Social Scientist. v 7, no. 78 (Jan 1979) p. 13.

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dation of this "excess" population is going on, in various forms, in underdeveloped countries: the policies of the Bantustans in South Africa; the policies inspired by Milton Friedman applied by the International Monetary Fund and the IBRD in Latin America and Africa; famines in the Sahelian countries and in Bangladesh, and so on. In all these circumstances it is the proletarianized population of rural origin which is the first to be affected, since they have no institution or organization capable of ensuring their security and protection. This situation is rooted in the mode of ovcrexploi-tation of labour which has been imposed by capitalism since the 50^ on the proletariat of rural origin in the neo-colonized countries. It is therefore necessary to denounce the misery and its corollary, repression, resulting from a policy which strikes all dependent countries and that will in the future assume greater proportions9-

1 C^ Meillasoux, <( Imperialism as a Mode of Reproduction of Cheap Labour Power", Bielefeld, 1972 (unpublished); and Femrnes, Greniers et Capitaux, Maspero, 1975. Related expositions of this phenomenon of overexploitation have been made by several authors, sometimes independently. The term 'domestic5 refers to what can b<' considered the "domestic mode of production" based on household self-sustaining agriculture.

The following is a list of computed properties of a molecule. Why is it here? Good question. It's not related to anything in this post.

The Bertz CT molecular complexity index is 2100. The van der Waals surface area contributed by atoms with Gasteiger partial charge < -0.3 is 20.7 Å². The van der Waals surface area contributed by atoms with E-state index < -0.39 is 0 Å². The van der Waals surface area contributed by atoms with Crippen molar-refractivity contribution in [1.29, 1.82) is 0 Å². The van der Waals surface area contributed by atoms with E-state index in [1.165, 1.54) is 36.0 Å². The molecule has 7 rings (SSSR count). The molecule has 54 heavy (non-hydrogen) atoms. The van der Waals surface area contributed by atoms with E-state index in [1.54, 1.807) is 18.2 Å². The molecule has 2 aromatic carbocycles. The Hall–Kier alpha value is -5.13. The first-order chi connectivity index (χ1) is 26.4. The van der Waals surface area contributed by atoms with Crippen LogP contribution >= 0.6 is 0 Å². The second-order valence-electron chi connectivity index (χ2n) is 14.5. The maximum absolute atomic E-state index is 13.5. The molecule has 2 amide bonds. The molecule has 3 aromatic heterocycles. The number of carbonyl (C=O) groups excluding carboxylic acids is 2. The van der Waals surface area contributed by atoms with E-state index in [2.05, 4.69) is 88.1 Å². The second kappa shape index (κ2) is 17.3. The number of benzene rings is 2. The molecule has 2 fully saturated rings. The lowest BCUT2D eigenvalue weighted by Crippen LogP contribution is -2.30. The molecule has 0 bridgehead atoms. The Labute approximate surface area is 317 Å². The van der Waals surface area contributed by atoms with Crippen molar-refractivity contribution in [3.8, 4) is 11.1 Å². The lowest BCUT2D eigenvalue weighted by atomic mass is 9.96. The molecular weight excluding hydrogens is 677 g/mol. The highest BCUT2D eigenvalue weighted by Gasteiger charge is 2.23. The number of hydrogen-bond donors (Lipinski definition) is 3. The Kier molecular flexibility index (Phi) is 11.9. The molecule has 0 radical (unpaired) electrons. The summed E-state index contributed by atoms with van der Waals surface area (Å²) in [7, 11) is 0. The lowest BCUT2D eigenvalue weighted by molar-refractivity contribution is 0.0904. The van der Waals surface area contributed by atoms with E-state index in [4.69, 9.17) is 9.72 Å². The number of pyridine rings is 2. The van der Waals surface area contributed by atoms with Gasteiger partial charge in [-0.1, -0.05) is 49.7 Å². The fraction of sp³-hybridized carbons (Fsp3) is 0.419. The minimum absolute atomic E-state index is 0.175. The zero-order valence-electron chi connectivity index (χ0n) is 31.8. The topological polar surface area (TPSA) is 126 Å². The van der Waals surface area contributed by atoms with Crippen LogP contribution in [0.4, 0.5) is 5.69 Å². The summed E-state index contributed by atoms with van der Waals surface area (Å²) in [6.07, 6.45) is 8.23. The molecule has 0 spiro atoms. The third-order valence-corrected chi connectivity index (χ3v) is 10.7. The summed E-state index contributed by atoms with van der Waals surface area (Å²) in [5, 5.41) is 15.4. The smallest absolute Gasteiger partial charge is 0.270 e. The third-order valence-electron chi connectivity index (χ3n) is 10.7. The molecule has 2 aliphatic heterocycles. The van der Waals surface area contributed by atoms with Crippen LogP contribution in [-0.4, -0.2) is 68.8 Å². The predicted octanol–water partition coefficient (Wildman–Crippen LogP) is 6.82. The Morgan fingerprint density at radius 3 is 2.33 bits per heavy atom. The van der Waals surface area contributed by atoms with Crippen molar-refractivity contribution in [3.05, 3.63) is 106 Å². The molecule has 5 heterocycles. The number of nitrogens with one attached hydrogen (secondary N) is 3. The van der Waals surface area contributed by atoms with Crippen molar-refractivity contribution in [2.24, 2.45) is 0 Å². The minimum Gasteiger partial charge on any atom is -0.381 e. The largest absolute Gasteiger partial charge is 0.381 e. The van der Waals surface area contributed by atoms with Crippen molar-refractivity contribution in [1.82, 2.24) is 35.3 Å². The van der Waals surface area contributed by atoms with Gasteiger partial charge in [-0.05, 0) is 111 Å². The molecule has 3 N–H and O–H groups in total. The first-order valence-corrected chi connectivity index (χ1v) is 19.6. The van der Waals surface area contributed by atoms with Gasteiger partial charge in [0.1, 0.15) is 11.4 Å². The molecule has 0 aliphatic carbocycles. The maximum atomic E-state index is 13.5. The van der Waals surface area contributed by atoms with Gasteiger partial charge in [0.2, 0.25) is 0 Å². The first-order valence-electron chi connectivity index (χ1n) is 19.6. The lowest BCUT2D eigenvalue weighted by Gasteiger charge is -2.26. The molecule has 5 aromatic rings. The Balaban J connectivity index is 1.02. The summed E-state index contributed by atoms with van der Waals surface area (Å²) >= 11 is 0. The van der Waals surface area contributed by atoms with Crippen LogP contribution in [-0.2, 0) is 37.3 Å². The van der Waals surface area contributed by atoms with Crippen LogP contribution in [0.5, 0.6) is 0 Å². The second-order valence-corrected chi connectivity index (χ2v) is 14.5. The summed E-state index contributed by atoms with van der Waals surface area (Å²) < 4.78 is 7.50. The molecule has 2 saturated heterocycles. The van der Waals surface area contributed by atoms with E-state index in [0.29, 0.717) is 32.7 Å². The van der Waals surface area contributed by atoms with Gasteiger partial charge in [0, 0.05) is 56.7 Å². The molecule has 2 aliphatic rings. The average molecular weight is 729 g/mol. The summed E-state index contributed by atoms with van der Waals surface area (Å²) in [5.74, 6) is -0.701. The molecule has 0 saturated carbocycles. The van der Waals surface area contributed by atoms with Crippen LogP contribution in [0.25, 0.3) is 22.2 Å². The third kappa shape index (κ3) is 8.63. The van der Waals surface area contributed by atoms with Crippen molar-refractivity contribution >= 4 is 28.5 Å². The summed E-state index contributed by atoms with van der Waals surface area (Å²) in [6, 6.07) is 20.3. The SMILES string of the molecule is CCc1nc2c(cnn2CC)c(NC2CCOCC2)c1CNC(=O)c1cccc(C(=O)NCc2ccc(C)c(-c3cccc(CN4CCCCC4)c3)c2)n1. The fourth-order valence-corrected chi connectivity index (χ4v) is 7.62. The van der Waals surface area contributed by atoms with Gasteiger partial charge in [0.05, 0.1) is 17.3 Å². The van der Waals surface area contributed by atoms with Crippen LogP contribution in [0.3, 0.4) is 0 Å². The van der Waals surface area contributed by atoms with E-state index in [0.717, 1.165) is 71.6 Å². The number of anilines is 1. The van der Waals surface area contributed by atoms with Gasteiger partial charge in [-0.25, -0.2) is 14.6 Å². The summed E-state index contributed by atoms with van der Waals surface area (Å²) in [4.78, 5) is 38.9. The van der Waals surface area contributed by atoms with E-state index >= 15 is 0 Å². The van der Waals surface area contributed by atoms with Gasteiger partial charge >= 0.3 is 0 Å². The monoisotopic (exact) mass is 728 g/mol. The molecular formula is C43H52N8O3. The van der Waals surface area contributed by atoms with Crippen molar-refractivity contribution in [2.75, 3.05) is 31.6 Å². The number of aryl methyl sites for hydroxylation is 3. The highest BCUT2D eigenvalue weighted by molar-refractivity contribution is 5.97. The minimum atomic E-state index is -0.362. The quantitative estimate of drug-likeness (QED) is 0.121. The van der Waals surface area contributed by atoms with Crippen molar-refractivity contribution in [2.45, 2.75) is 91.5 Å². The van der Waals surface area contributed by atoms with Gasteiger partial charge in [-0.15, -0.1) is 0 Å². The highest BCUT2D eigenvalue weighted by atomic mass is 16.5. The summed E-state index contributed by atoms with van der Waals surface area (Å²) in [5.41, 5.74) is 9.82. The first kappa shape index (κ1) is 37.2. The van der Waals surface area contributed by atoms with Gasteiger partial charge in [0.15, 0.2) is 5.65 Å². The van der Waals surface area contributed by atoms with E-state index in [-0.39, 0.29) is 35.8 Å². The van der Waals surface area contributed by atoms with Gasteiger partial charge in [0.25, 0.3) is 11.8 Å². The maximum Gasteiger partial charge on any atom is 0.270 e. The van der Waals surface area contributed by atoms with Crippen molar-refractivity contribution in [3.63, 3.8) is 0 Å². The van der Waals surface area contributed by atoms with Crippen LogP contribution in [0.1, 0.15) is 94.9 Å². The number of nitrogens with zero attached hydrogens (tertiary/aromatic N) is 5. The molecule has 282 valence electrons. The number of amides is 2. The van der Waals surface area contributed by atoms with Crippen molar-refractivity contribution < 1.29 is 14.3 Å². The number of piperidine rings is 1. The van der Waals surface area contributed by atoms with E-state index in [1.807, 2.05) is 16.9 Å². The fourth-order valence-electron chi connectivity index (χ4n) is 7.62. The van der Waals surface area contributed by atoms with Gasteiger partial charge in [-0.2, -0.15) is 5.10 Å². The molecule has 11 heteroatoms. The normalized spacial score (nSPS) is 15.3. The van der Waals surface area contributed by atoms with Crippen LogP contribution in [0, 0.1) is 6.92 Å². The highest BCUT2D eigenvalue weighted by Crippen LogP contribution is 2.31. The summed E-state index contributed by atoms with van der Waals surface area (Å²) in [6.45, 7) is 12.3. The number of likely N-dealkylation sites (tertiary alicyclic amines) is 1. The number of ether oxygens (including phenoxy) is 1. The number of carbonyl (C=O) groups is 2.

2 This is what happened recently in India after the big flood of September 1978. See "Camp inmates reluctant to return toj^hangirpuri", Hindustan Times Weekly, 17 September, 1978.

8 N V Hopkins, "From Small Town Crafts to Industrial Organizations: Tailoring in Testour", AAA Meeting, November 1976.

4 J Breman, "Labour Relations in the Formal and Informal Sectors", Journal of Peasant Studies, 3 April, 1977.

6 P Hugon, N Abadie and A Morice, La petite production marchande et I'emploi dans Ie

secteur informal: Ie cas africain, IEDES, Paris, 1977. e Ibid., p 108.

7 Ibid., p 124.

u T D Shopo, "Some Uses and Misuses of Aspects of African ^Tradition' and of Certain Anthropological and Sociological Theories (Rhodesia)", Department of History, University of Rhodesia 1977.

11 According to a report of ILO dated 22 August 1978, in the year 2000 the active world population will be composed of two and a half billion workers. In the 20 years to come it would be necessary to create 1,250,000,000 jobs for 900 millions of new people coming on the world market. 50 millions are already unemployed. 300 millions are underemployed. The "developing" countries ought to take charge of 85 percent of the creation of employment. But the active population of industrialized countries will only grow by 19 millions of people before the year 2000 (against 122 millions between 1950 and 1975). If the drop in mortality continues there, the industrialized countries will no longer have a sufficient number of workers at the beginning of the XXI century, and this may wel 1 compromise economic growth. Z-c Monde, 25 August 1978, p 17.

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